B. The best current astronomical theories predict that almost all planets around other stars are probably hundreds of times larger than the earth.

This supports our claim.

C. A planet orbiting a star similar to the sun would be more likely to be earthlike in size than would a planet orbiting a much smaller star.

We don't know how many stars are Sun-like. If Sun-like stars form a very low percentage, Earth like planets will form a very low percentage too. We need to weaken the justification i.e. the observation.

D. The smaller a planet is relative to the star it orbits, the more difficult it is for astronomers to detect.

This says that our sample may not be representative of the population. If smaller planets are harder to detect, only large planets might have been detected. Hence, of the 200 planets, most were large because they were easy to find. Perhaps, smaller planets are harder to find and hence were not a part of the 200.

E. The observations would have detected any small, earthlike worlds orbiting the stars around which larger planets have been detected.

This tells us that small planets would have been easy to detect too. This helps our claim.

Answer (D)
_________________
Karishma
Veritas Prep GMAT Instructor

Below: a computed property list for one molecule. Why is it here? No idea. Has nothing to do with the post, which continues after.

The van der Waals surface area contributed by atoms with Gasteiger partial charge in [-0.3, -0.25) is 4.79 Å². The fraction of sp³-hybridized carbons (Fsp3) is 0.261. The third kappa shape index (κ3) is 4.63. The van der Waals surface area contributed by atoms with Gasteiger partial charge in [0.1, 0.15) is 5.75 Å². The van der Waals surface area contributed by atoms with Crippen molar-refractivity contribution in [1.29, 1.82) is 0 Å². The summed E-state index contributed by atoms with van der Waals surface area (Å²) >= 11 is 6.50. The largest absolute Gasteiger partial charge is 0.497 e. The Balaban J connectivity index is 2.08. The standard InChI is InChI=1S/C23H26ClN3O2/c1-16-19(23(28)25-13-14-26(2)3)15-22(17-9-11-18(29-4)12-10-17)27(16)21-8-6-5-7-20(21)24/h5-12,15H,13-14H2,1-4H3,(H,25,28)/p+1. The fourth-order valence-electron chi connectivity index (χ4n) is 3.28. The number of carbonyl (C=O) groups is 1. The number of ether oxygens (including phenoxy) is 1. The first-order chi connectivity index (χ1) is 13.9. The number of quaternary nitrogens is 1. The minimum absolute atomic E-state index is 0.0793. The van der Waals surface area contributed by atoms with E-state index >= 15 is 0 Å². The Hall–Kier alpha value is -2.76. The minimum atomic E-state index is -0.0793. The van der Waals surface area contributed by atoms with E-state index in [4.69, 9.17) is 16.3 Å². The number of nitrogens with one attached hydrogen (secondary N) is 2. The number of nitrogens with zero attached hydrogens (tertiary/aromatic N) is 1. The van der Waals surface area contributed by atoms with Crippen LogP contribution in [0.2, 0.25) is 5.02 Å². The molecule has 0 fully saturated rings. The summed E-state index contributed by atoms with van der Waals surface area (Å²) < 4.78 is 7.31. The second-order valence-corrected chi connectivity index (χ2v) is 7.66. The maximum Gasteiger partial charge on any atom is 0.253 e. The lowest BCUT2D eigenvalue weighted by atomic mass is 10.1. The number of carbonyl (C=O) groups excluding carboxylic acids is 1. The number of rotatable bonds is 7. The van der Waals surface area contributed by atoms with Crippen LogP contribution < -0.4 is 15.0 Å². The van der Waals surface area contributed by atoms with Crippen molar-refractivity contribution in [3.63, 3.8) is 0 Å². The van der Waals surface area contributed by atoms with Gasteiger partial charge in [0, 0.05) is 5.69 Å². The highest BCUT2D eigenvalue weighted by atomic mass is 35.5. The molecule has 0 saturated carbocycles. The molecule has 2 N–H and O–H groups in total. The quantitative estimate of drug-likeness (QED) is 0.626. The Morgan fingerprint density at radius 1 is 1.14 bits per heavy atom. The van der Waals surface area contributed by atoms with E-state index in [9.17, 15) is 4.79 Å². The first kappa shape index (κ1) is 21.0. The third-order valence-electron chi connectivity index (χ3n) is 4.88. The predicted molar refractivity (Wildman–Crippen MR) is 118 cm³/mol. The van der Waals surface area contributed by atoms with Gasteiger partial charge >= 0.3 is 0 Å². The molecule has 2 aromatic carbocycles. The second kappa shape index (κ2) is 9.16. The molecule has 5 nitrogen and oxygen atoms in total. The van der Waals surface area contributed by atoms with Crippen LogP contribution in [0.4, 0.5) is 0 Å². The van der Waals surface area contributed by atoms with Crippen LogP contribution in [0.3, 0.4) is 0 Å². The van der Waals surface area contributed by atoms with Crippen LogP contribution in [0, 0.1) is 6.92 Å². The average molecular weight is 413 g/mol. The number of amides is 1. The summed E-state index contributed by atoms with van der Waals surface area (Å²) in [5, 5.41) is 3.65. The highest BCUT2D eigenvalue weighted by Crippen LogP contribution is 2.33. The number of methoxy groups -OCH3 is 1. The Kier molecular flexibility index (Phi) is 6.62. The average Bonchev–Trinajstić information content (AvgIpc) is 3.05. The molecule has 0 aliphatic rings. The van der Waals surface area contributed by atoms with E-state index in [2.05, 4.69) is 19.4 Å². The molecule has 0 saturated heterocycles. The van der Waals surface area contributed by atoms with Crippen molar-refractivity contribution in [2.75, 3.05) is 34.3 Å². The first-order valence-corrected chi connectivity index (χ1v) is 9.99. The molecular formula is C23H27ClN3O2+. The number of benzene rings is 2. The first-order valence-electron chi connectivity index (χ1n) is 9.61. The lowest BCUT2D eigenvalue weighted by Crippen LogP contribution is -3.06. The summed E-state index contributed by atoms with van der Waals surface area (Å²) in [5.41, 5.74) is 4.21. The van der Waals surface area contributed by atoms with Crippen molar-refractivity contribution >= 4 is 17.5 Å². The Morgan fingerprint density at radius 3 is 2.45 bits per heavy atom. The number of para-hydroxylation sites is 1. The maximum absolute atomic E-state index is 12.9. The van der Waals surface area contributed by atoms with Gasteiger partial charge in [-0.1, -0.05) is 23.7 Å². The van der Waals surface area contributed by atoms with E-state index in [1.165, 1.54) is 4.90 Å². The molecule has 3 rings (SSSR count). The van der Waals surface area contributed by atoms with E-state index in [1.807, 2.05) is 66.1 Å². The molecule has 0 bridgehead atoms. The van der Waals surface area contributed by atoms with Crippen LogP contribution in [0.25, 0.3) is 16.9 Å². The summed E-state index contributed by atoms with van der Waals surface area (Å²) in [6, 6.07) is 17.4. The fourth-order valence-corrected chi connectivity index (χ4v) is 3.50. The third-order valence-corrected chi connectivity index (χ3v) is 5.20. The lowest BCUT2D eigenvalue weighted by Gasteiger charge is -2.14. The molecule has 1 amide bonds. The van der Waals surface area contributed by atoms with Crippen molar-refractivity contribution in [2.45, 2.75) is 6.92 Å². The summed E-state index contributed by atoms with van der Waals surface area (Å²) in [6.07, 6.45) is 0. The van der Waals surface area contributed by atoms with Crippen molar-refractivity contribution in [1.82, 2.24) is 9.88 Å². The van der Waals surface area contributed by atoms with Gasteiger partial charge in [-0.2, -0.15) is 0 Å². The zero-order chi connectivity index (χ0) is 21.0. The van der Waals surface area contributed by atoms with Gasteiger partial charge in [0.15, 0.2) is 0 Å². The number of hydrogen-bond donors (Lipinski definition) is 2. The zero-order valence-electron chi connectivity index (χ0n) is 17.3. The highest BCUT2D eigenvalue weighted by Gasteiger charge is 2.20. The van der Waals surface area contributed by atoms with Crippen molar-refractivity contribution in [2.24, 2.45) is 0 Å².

Learn more about how Veritas Prep can help you achieve a great GMAT score by checking out their GMAT Prep Options >
Manager
Manager
avatar
G
Joined: 11 Jul 2016
Posts: 91
Location: India
Concentration: General Management, Technology
GPA: 4
GMAT ToolKit User Premium Member
Re: Recent observations suggest that small, earthlike worlds form a very  [#permalink]

Show Tags

New post 23 Oct 2019, 11:40
Answer: D

Evidence : 200 planets detected, All those are bigger than Earth.
Conclusion : Earth-like planets form very low % of all planets.

Quote:
A. There are millions of planets orbiting stars around which astronomers have not attempted to detect planets.

Can we be sure of what could be the size of those planets if at all astronomers attempted to detect them ? NO

Quote:
B. The best current astronomical theories predict that almost all planets around other stars are probably hundreds of times larger than the earth.
This one strengthens the argument.

Quote:
C. A planet orbiting a star similar to the sun would be more likely to be earthlike in size than would a planet orbiting a much smaller star.
Argument is about planet size irrespective of their respective sun's size.

Quote: